In Wednesday’s post, I wrote about Beyond Parallel’s imagery analysis pointing to a decline in cross-border trade between China and North Korea, along with the limitations of that analysis and its great potential if expanded and focused. But I also alluded to a broader policy concern about the error of equating trade volume with sanctions enforcement: that while China’s under-enforcement of sanctions has historically been the greatest impediment to our North Korea policy, sanctions over-enforcement is an equal danger. Recently, I’ve heard influential people — including recovering engagers, preaching with the zeal of converts — advocating what sounded like a total trade embargo. (To be clear, Beyond Parallel’s study did not advocate this.) This would be inhumane, misguided, and politically unsustainable. It would play right into the regime’s hands by validating its disinformation and strengthening the arguments of its apologists.
The greatest long-term danger to an effective multilateral sanctions enforcement strategy is a loss of political will by one or more key nations. Pyongyang’s overhead is lower than that of most states because it doesn’t provide for its people, so breaking even one key nation out of a multilateral coalition can allow Pyongyang to get by for a year or two while it cultivates its next divide-and-conquer ploy. In South Korea and Europe in particular, public support for strong enforcement is vulnerable to charges — almost always made of lies, half-truths, ignorance, and appeals to emotion — that sanctions harm only the ordinary people. (And in the case of, say, old-fashioned trade sanctions against Iraq, the charge was mostly true. Many people who still don’t understand financial sanctions and who don’t know they don’t understand are still stuck in this paradigm.)
To maintain political support for such a multilateral sanctions enforcement strategy long enough for that strategy to work, policymakers must answer those charges, because people who are either sympathetic to the regime or myopically focused on aiding a tiny minority of its people are certain to lodge it, and shallow thinkers in the press are certain to echo it.
Thus, policymakers need more than just a sanctions strategy. They need to understand how sanctions complement other tools within a broader policy, and how all of those tools combine to achieve a plausible outcome. And to sustain any of it, they need an information strategy for answering these predictable arguments.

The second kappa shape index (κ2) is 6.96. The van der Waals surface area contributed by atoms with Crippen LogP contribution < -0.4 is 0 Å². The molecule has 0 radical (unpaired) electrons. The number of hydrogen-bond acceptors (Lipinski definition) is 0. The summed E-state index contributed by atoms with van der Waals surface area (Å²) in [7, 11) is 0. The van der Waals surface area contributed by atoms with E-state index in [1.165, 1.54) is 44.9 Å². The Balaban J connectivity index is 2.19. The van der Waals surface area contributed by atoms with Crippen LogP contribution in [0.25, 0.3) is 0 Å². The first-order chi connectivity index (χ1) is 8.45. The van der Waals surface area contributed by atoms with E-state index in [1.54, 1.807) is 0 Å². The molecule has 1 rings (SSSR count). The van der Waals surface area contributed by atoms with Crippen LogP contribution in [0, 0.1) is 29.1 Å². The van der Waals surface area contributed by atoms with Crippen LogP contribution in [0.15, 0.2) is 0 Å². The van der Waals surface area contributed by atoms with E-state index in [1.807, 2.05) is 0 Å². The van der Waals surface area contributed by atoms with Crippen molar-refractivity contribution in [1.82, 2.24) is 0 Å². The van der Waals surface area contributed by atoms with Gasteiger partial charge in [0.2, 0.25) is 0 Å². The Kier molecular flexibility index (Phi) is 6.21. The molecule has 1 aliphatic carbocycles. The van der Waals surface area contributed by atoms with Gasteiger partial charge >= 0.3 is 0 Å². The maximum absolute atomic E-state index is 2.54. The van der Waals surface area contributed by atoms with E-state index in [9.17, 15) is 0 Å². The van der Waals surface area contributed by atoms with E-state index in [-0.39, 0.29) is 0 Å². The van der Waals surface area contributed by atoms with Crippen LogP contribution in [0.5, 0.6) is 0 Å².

First, they must keep pointing out exactly how many North Koreans Kim Jong-un could feed with what he has instead chosen to spend on nukes, missiles, weapons, yachts, palaces, ski resorts, armored limousines, flat screen TVs, and … I could go on.
Second, they must emphasize their principled insistence that sanctions must only be targeted against the income sources the regime uses to buy all of these things instead of food. They must avoid unforced errors like this one at all costs. They should move quickly to identify and correct adverse and unwanted impacts from sanctions. Both the U.N. Security Council resolutions and U.S. sanctions law have provisions and general licenses for that purpose.
Third, they should point to what Pyongyang itself is doing, for the sake of its own internal control, to inhibit private agriculture, domestic market trading, and cross-border consumer-level trade. Those activities probably keep most North Koreans alive today. What almost no one is saying — and more people should be saying — is that Pyongyang’s sanctions against its own people are causing far more harm than international sanctions against Pyongyang itself. The latest example of that is this report that His Supreme Corpulency has ordered the planting of trees on private farm plots that probably grow a substantial portion of North Koreans’ food supply.
After Kim’s declaration, the government started to enforce laws against slash-and-burn farming all over North Korea. However, this is a matter of life and death for ordinary people. Consequently, last year, as long as trees were not cut down, in return for bribe, agriculture officials looked away if a person was cultivating short crops. Since then, the writer of this article confirmed that many farmers have given up slash-and-cut agriculture, though tree replantation is yet to take hold. [….]